Subsidized Personal Trainer Certification for Residential Dependency Community (Health & Wellness)

Residents of dependency programs receive personal trainer certification and implement fitness programs for marginalized communities.

This idea will lead to a more prosperous Cincinnati by:
-Creating a source of income for populations transitioning from dependency to self-sufficiency.
-Reducing obesity which in turn reduces the drag on our public health system, freeing money for less remedial services and economic development .

This idea is different because:
-It creates fitness programs led by certified trainers outside of more affluent communities where they are usually located.
-It empowers those emerging from dependent situations to become certified trainers with the knowledge and skill to serve marginalized and other communities.
-It provides social service agencies with a job training program which can take place independently and in a decentralized fashion.

This idea will make a difference by:
-Addressing the problem of obesity in Greater Cincinnati which increased from 22% in 1999 to 31% in 2010 (Health Foundation of Cincinnati), especially by providing fitness programming for those living in poverty who are more than twice as likely to be obese as others and have less access to parks and other fitness facilities (American Diabetes Association, 2011).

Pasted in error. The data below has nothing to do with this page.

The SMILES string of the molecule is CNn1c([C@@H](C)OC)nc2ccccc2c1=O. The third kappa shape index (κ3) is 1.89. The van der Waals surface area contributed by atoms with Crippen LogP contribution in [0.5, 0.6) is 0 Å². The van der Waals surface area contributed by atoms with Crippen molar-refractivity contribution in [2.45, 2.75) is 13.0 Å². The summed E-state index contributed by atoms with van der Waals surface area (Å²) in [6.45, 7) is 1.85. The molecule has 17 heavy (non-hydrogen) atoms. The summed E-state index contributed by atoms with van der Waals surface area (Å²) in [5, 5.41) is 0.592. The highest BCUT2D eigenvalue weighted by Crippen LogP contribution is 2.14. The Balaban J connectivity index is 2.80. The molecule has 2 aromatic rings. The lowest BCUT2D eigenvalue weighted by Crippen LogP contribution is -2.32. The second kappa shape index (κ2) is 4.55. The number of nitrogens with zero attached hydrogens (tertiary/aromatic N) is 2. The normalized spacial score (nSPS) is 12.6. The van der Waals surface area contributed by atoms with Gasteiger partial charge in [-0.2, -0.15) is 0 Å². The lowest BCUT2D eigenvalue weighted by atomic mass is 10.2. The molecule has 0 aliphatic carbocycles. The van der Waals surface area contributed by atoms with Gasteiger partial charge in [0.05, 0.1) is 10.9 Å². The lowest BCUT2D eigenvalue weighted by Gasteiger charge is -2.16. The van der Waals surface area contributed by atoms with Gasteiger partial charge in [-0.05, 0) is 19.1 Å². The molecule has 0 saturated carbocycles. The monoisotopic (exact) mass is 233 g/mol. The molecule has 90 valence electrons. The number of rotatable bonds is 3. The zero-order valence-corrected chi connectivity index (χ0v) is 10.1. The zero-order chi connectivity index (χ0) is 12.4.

-Addressing the lack of upward economic mobility recently identified as a problem in Cincinnati (Cincinnati Enquirer, July 24, 2013).

This idea inspires others by:
-Breaking the socio-economic barrier between affluent and dependent communities to availability of high quality health related programming.

This idea has potential to become reality by:
-Providing several long term dependency programs such as City Gospel Mission, Joseph House and Anna Louise Inn, who already have job training and referral components, with additional training programs for residents.
-Providing training programs which fit easily within the average length of residency for existing dependency programs.
-Improving dramatically on existing fitness programs at dependency organizations such as City Gospel Mission’s road racing program “Step Forward”.
-Capitalizing on existing facilities and infrastructure with certification programs that do not require extensive training facilities and high tech equipment.

Grant funds would be put to use by:
-Subsidizing the cost of certification to become a personal trainer which costs $425 per person on average. Other less intensive certifications such as group fitness instructor, fitness nutrition coach or strength trainer cost less.
-Creating an administrative position which would coordinate certification training at several organizations and implement fitness classes open to the community.


Submitted by: David Rosenthal